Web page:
Sunday, May 17, 2009

Afghan TV, Part 2

I share my office at the company compound with the deputy president of the company. Between the two of us, we pretty much manage the entire operation. In addition, the office has three couches in it, so it does double-duty as a sort of ersatz conference room. This makes for a near constant stream of people coming in and out.

Part of the reason my office is so popular is that it has satellite TV. Admittedly, we only get one channel on the primary dish and that's BBC World. However, when the Boss is away, we've been known to switch to the secondary dish which allows us access to the full range of wondrous televisual excellence of Afghanistan, Pakistan, India, UAE and occasionally Tajikistan.*

*If you haven't yet had the opportunity to watch a couple of hours of Tajik music videos, let me recommend that you avoid the experience.

This cornucopia of broadcast options means that much of the staff stops in at least once a day, just to check on what we're watching. This can lead to some rather interesting occurences.

For instance, our staff runs the theological gamut from secular nationalists to devout until-recently-Taliban fundamentalists. When one of the fundamentalists has the misfortune to wander in during a Tajik music video marathon, the reaction can be priceless. Sometimes, they simply refuse to watch scantily-dressed Tajik girls performing non-traditional dances, even going so far as to face the wall rather than leave and admit Koranic defeat. More often however, they will sit enraptured by images that, although tame by the standards of MTV, are light-years beyond what they're used to seeing.

*They usually act guilty for the next three days after this. I suspect they're doing whatever it is Muslims do as pennance for sins.

Or, sometimes they'll catch a report on the BBC or Al Jazeera about the latest American pronouncement or ISAF policy change. This inevitably triggers a discussion about what the news really means, a discussion that rapidly descends into farcical conspiracy theories. Afghans are great lovers of conspiracy theories, especially when they involve American plans for world domination, Afghan politicians in league with "foreign" interests or Pakistani spies influencing events in the highest circles. Eventually, every news story is explained by reference to one of these elements.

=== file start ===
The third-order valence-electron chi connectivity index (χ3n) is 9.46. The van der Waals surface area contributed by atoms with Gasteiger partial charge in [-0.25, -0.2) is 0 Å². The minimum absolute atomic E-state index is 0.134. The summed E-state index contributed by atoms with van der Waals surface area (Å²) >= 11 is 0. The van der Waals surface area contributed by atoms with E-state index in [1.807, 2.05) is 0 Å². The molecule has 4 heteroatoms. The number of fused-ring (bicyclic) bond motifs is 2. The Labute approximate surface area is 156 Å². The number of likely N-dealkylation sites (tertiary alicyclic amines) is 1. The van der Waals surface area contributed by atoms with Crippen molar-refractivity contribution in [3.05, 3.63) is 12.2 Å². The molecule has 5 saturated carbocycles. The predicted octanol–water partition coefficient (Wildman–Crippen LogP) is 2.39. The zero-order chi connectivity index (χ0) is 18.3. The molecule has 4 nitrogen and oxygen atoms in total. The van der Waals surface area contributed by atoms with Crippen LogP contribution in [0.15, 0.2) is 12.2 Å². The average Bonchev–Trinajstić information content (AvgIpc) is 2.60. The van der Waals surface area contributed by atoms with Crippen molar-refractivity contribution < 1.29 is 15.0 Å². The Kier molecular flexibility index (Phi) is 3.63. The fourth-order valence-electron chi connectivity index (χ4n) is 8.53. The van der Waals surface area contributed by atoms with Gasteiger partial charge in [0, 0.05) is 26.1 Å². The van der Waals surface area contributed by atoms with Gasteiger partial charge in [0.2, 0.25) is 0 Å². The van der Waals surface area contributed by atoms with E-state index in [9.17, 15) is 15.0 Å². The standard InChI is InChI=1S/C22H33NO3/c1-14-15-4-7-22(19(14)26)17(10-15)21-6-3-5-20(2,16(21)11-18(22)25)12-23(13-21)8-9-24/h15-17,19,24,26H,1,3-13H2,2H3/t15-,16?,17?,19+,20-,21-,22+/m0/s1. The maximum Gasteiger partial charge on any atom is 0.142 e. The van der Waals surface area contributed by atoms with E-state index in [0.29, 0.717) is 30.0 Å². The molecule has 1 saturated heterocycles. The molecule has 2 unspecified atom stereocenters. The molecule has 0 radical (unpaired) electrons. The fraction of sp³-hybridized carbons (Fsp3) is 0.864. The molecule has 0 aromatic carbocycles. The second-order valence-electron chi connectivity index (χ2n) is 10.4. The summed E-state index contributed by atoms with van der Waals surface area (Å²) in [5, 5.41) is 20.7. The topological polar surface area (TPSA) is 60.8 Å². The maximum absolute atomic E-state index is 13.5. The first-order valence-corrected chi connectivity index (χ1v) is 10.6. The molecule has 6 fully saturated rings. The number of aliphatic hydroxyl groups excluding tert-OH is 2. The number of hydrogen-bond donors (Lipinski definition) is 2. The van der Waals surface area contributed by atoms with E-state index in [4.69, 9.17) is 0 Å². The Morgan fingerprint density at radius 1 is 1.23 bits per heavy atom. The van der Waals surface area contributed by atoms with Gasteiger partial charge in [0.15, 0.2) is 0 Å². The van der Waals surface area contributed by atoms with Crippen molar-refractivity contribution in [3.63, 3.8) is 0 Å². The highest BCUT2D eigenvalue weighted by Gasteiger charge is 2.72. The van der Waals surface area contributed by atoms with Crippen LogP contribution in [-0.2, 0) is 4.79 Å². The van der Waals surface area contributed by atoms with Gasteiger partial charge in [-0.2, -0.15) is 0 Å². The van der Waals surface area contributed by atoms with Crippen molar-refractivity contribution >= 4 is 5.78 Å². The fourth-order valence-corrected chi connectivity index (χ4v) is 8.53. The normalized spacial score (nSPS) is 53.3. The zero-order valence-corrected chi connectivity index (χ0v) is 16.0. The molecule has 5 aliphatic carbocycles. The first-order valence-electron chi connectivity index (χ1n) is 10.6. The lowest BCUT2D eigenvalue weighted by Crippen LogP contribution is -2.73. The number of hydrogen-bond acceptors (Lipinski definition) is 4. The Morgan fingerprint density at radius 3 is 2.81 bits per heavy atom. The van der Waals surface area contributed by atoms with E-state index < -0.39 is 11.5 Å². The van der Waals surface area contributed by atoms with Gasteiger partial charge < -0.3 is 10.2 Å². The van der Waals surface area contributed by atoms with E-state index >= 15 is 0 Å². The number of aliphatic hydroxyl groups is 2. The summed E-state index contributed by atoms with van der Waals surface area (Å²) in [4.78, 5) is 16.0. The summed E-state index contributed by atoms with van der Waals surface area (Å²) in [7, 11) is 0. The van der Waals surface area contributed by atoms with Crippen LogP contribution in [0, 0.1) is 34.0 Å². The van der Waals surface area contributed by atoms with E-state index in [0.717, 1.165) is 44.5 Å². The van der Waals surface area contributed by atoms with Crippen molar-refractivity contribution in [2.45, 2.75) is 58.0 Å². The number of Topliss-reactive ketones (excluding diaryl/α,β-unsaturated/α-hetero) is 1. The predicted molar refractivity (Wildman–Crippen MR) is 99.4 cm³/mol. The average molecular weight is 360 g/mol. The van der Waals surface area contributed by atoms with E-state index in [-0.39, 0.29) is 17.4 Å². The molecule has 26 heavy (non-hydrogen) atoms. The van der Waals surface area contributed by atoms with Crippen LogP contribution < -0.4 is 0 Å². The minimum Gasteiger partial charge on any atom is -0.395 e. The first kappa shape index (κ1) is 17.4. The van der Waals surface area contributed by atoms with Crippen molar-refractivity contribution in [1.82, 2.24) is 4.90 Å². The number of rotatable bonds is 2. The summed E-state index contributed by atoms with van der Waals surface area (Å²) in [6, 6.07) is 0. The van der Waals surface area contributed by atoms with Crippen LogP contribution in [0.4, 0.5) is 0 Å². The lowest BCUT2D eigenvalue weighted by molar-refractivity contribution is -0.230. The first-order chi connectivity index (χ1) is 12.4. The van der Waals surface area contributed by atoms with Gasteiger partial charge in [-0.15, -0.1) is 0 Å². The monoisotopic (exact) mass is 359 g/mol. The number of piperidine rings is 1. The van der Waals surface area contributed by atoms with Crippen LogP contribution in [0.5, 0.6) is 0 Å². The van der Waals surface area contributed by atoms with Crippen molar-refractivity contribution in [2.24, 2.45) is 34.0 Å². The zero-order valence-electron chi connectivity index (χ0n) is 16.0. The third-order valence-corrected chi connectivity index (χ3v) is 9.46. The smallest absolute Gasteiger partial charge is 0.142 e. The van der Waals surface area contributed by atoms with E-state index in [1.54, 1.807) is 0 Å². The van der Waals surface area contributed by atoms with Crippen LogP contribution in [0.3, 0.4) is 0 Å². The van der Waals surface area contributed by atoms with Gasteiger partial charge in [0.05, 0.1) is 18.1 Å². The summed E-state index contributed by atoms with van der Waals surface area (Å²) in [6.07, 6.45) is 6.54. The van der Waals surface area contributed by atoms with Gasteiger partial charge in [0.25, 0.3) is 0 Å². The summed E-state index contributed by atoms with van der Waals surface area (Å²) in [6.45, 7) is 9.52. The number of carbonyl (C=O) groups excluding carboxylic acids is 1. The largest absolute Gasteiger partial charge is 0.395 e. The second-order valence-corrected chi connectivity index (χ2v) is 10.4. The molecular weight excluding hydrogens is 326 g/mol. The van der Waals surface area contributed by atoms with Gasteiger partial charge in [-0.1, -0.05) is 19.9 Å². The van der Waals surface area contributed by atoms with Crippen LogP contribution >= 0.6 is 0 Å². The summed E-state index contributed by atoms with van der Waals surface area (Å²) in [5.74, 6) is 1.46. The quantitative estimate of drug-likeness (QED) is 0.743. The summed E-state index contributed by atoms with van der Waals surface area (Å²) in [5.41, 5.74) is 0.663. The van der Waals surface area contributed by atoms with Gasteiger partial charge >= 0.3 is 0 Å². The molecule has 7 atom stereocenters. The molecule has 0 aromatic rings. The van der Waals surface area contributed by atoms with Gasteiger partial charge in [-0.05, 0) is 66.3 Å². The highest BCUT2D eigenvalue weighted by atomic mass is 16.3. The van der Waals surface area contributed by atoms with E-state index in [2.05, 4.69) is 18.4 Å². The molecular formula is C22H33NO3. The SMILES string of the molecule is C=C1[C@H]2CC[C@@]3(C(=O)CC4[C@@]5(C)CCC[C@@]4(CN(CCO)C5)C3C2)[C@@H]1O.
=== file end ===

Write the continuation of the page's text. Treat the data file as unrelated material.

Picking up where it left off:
*I recently was witness to a long-winded, vocal debate about the building of schools by ISAF Provincial Reconstruction Teams. It took over half an hour, but eventually the conclusion was reached that the schools were 1) secret training facilities for Pakistani infiltrators 2) aiming to co-opt Afghan politicians so that 3) America could take over Afghanistan and steal their oil.** An Afghan conspiracy trifecta!
**This is another long-running conspiracy theory that is popular here, that Afghanistan has oil and the sole purpose of NATO and ISAF is to secure the wells and suck the country dry. Never mind the fact that Afghanistan has NEVER had significant oil reserves, and that the last geological survey was carried out by the Soviets in 1976, and even that failed to find anything worth stealing.

However, quite simply the oddest thing I've seen here in relation to Afghan TV happened the other day. I returned from a meeting at the Ministry of Interior to find four of our senior staff* sitting on the couches, mesmerized by TV. Not a word was being spoken by any of them, nor a single movement made. Even the cigarettes were being left to burn themselves out in the ashtrays.

*I should point out that this group included a former ANA general, two former colonels and a recently-retired district police commander. Even given how freely they pass out titles in this country, this was a pretty high-powered group.

And what, you might ask, would command this level of attention? What program could have positively riveted to the screen? It was nothing other than.......Bob the Builder. Complete with Dari-language voice-overs.

Now, I don't have any kids myself, but I've spent enough time with the children of friends and my nephew to be familiar with Bob the Builder. I'm pretty sure I'd even seen that episode before. As kids shows go, it's not bad viewing, mildly educational and just colorful enough to absorb their attention. I'll even admit to drifting into a inanity-induced coma the few times I've been required to sit through it. But I never would have guessed that friendly, handy Bob would mesmerize these guys like it had. They had the same slack-jawed, wide-eyed fascination that your average American three-year old would have.

But wait, it gets better. Bob the Builder ends and, without missing a beat, the next show starts and it's..........Thomas the Tank Engine. I shit you not. Once again, no one moves, no one speaks, except for myself sitting quietly behind my desk and chuckling.

I wonder if ISAF could use this type of programming in some sort of psychological warfare? Threaten to cut off broadcasts of American kids shows unless they stop blowing stuff up, or maybe provide free TVs and satellite dishes to all insurgents in an effort to pacify the countryside. Worth a try, since what we're doing now obviously isn't working.

1 comment:

Anonymous said...

The Farm